Bar and restaurant owners in Tucson are speaking up about the city and county’s new curfew and mask mandates and speaking out about who they hold responsible—the public.
The City of Tucson voted on Dec. 2 to enact a mandatory 10 p.m. to 5 a.m. curfew through Dec. 23 with fines up to $300 in response to rapidly rising COVID rates. Mayor Regina Romero originally proposed the curfew start at 8 p.m., but the council ultimately decided on 10 p.m.
Three days later, the county approved six measures to combat the virus—including a mandatory mask mandate for all businesses and their customers. Under the new mandate, businesses found in violation could face a civil infraction which carries a $500 penalty and could cost the business its operating permit after the second offense. While the county is following the city’s curfew, the restriction is voluntary outside city limits.
Restaurateurs like Jonathan Landeen, owner of Jonathan’s Cork Tucson located in the city limits, said he is pleased the council chose to allow businesses to stay open until 10 p.m. Landeen’s dinner rush usually starts around 7 p.m. and wraps up just before the curfew goes into effect. Had the curfew started at 8 p.m., he said the consequences would be devastating not only for his business, but for all of Tucson’s restaurant community.
While he isn’t thrilled about the new restrictions, he lays the blame squarely on customers who have disregarded initial mask and social distancing regulations suggested by the state and CDC.
“We’ve actually had to be like a little schoolmarm to some of our regulars and remind them to put on their mask when they go to the restroom,” Landeen said. “But everybody who wants you to succeed plays along and does what they’re supposed to do.”
Landeen believes local business owners—especially in the service industry—are going above and beyond to keep their customers safe while keeping their doors open. While he acknowledges the local bar community is much more greatly impacted by the city’s mandatory curfew than his and other restaurants, Landeen said he and his community are all in this together and need to help each other out.
“I think the problem is all of us owners haven’t exactly done everything they can to be smart, but it’s hard to mix alcohol and restriction,” Landeen said. “It’s hard to be the mask police and make sure every single business is trying as hard as they can to be cautious.”
Miracle Mile’s Monterey Court is also trying to pivot with the city’s new curfew restrictions. The cafe and venue hosts live music until 9 p.m. and the majority of their seating is outdoors. Owner Greg Haver said that with the influx of coronavirus cases across the county his business has suffered greatly.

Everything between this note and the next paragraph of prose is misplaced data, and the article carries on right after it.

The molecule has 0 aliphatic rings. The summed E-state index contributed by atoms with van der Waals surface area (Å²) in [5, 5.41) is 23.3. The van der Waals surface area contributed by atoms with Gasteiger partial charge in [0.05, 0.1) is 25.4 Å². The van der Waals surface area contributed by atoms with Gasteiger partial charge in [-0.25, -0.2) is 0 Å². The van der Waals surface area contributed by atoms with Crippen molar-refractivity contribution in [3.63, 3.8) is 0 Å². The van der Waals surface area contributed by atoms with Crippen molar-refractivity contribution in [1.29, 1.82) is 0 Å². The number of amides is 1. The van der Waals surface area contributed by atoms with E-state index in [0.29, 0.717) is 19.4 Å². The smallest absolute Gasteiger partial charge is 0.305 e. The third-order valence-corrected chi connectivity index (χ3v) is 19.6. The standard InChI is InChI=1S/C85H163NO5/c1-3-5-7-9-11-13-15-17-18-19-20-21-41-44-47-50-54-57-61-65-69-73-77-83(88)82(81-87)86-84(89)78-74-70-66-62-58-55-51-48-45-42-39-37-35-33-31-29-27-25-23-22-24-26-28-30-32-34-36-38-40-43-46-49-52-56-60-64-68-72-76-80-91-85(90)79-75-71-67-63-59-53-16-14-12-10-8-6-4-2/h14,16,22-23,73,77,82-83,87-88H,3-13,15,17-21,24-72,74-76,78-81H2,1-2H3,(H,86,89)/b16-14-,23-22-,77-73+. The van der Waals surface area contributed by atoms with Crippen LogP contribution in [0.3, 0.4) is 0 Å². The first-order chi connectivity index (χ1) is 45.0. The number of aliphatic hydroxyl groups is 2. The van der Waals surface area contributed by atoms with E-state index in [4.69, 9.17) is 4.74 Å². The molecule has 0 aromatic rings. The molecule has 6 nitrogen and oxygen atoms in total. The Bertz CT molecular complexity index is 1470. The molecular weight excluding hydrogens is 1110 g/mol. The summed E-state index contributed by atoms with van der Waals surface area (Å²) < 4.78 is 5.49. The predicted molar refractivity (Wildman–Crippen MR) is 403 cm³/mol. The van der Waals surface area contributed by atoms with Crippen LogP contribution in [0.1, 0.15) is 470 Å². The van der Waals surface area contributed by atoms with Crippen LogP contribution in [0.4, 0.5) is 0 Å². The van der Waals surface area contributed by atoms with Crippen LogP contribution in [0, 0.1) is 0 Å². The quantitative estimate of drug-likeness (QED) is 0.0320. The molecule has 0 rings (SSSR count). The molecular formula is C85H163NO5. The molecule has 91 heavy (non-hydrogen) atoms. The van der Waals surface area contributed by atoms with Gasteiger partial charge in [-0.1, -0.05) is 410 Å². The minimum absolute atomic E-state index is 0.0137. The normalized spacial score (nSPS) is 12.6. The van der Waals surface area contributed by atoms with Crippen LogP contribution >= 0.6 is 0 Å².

“We were doing OK through early fall, but now people are clearly a lot more frightened about coming out no matter how safe we make our venue,” Haver said. “I’m not sure if the curfew is adding to that, but it isn’t helping.”
Haver said he’s worried the situation could get worse and trigger another mass shutdown of businesses. Should that happen, Haver isn’t sure Monterey Court will survive without further financial assistance from the city, state or federal government.
“I think the county and city are doing all they can, but it’s never going to be enough to replace the 40% of business we’ve lost since this started,” Haver said. “Unfortunately, we’ve already been shut down for long enough that we don’t have a lot of extra funds to be able to keep it afloat.”
The Tucson Metro Chamber of Commerce is also urging business owners to follow the county’s mask mandate to avoid further restrictions with their new Masks Mean Business and So Do We initiative. CEO Amber Smith while the metro chamber doesn’t support the city’s 10 p.m. curfew, she also doesn’t believe they are intentionally targeting the hospitality industry. However, the new restriction has had an “indirect impact” on bars and restaurants, which could get much worse if the business community doesn’t act, she said.
“I don’t think it was their intention, but I certainly think restaurants have been unfairly highlighted as a source of COVID,” Smith said. “Having that curfew is challenging because these restaurants need customers to stay open and most of their revenue comes in between 6 p.m. and 10 p.m.”
The City of Tucson announced they’ve allocated an additional $3 million in CARES Act funding to city business owners affected by the curfew and latest restrictions through the We Are One [Somos Uno] Resiliency Fund Small Business Continuity Grant. The grant is being administered by the YWCA Southern Arizona and business owners are encouraged to apply online at ywca.org.